I have been practising meditation regularly for 30 years now and I view meditation and mindfulness as a relationship in that the meditative mind helps one to act mindfully. It is difficult to explain the many-sided benefits of a meditation practice as it is so much more than just taking time to ‘chill out’ or calm down. Buddhist monk, Luang Por Sumedho (who has visited our school) once described meditation as “accumulating space” which implies something displaces the fullness of our hectic lives and busy minds. It is often through space or letting go that a deeper intuitive wisdom arises as opposed to endlessly thinking on a problem or situation. In teaching children meditation and mindfulness we aim to instil in them a familiarity with silence and spaciousness that they will be able to return to throughout their lives. There is something powerful and qualitative about the silence children experience together in a group with a teacher.

Often the term ‘mindfulness’ is used in a secular sense to encompass a group of values we think are good for society such as kindness, patience and acceptance, and to avoid being impulsive or reactive. These are important values and are very much integrated into the school’s ethos, but, from a Buddhist perspective, we are also aiming to develop a heightened sense of awareness in the present moment which can in turn lead to wisdom and self-knowledge.  This goes beyond simply minding our manners and behaviour in that we are also teaching children to come to terms with difficult emotions such as jealousy, sadness and anger, and to work through them with mindfulness supported by meditation practice. Ultimately we are giving our pupils the tools to come to terms with being human and to manage and embrace the realities and difficulties of life through reflective understanding.”

Peter Murdock

See also Mindfulness, Mindfulness for Children and Mindfulness in Education

Ajahn Karuniko, vice-Abbot of Chithurst Forest Monastery, visits our school and offers teachings on mindfulness

This morning we welcomed Buddhist monk, Ajahn Karuniko, from Chithurst Forest Monastery to our morning puja. Ajahn led a chant and short meditation and then shared some teachings with pupils, staff and parents on the subject of mindfulness. Today is The United Nations’ International Day of Tolerance and Ajahn talked about the importance of accepting others and that “when we bring unhappiness to others, we bring unhappiness to ourselves too”. He reminded us that if someone says or does something unkind, if we react “unskilfully”, in a similar way, this only causes suffering for all concerned. If we are mindful and reflect before we respond, we are more likely to say or do something positive that will help resolve the situation rather than make it worse. He also spoke about the importance of focusing and strengthening the mind by paying attention to the breath and meditating regularly, explaining that just as the body needs exercise to strengthen it and to stay healthy, so does the mind (through the practice of mindfulness).

Some of our parents and older pupils also stayed on to ask questions about mindfulness practice and life in the monastery. We asked about the colours of Buddhist monks’ robes, why monks get up so early, how long they meditate for, what kind of animals live in the nearby forest and… “do monks wear their robes as pyjamas?”

“Compassionate Parenting” – our Head Teacher, Peter Murdock, offers some suggestions on how to bring mindfulness to parenting

This week our Head Teacher, Peter Murdock, begins a five-week evening course for parents (now fully booked) on “Compassionate Parenting”. At each weekly session, Peter will focus on a specific theme, including understanding and working with children’s feelings, sibling issues, encouraging self-esteem, dealing with conflict and setting limits, looking at children from different perspectives and appreciating each child’s unique spirit.

“The biggest learning for our children comes not from what we say, but from what we do and who we are,” he says. “It’s often the parent who needs to change first and we often need to change our own behaviour and emotions before trying to change our children’s.”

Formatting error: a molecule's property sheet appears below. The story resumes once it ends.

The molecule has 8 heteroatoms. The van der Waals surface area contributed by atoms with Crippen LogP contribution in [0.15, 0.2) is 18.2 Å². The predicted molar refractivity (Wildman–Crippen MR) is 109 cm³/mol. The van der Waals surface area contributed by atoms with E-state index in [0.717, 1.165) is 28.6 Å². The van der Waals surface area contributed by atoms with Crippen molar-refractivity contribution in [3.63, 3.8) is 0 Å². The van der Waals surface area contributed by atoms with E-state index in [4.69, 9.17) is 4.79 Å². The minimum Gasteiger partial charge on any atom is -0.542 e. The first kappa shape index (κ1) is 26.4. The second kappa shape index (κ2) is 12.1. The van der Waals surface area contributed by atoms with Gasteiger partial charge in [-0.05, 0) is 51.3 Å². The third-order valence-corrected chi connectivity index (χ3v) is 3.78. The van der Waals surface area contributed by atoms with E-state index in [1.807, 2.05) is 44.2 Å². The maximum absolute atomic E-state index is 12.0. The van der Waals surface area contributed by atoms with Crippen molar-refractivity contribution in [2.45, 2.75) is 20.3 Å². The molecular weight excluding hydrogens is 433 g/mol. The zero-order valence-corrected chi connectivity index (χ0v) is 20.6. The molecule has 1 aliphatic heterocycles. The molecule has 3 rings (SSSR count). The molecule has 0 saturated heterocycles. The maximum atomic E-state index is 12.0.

Peter suggests three key areas of focus for compassionate and mindful parenting. The first is to ‘step back’: “Take a moment to observe and step back from your impulsive, triggered response to your child’s behaviour before you intercede, so that you act with clarity and perspective rather than reacting in the heat of the moment. Think, what can I do to help resolve this situation, if anything? Is there a ‘middle way’ that means I can be responsible without being overly controlling? With squabbling and sibling rivalries again my suggestion is to first observe, rather than be immediately drawn in. Also, although it’s important to give children love and attention to help them thrive, there can be a tendency towards ‘over-parenting’ and to interfere and fuss when they’re playing, offering excessive commentary and praise which is unnecessary. Let go, step back.”

Another way of adopting a mindful approach is through ‘reflecting feeling’, helping children to identify and accept feelings and then work out how to manage them. “This is somewhere I was going wrong as a young parent,” admits Peter. “I was trying to blank out what I saw as negative feelings in my daughter such as anger, jealousy and hatred, as if somehow my child should never feel those things. I was giving her the message that it’s not ok to feel these emotions when of course a child, or even an adult, can’t stop feeling the way they’re feeling. What is important is taking responsibility for our feelings and finding appropriate strategies for managing them. We used to have a list of things on the fridge door that our daughters could do to express uncomfortable feelings – shout and run around the garden, punch a pillow, draw or paint with bright colours and so on. We need to explain to children that feelings are like the weather, constantly changing, and we need to learn how to accommodate these different conditions as part of human nature. Also, if we learn to ‘step back’ and reflect when faced with difficult situations and emotions, rather than blowing our tops, our children consciously and unconsciously begin to see this as a strategy for managing their own responses.”

Peter’s third suggestion for creating a mindful space at home is to ‘simplify’; to enable time and space for our families to just be together, rather than constantly rushing around doing all the time. “Family life can be incessantly busy with children needing to be ferried and fetched from one activity to another and a constant desire for stimulus. Excessive use of the internet, social media, TV and computer games feeds our culture of instant gratification and can fuel frustration in children when they strive to reach ever higher levels of games they can never win. Underlying this is the desire to keep our children happy and entertained. We need to counter this breathlessness and find time to be together as families, just sitting, eating, playing and talking and to teach our children that not doing is sometimes fine, it’s part of life. Being content in our own company and being fully present with our family (without artificial stimulus) with ‘relaxed attention’ is an important way to be and is also at the root of mindfulness practice.”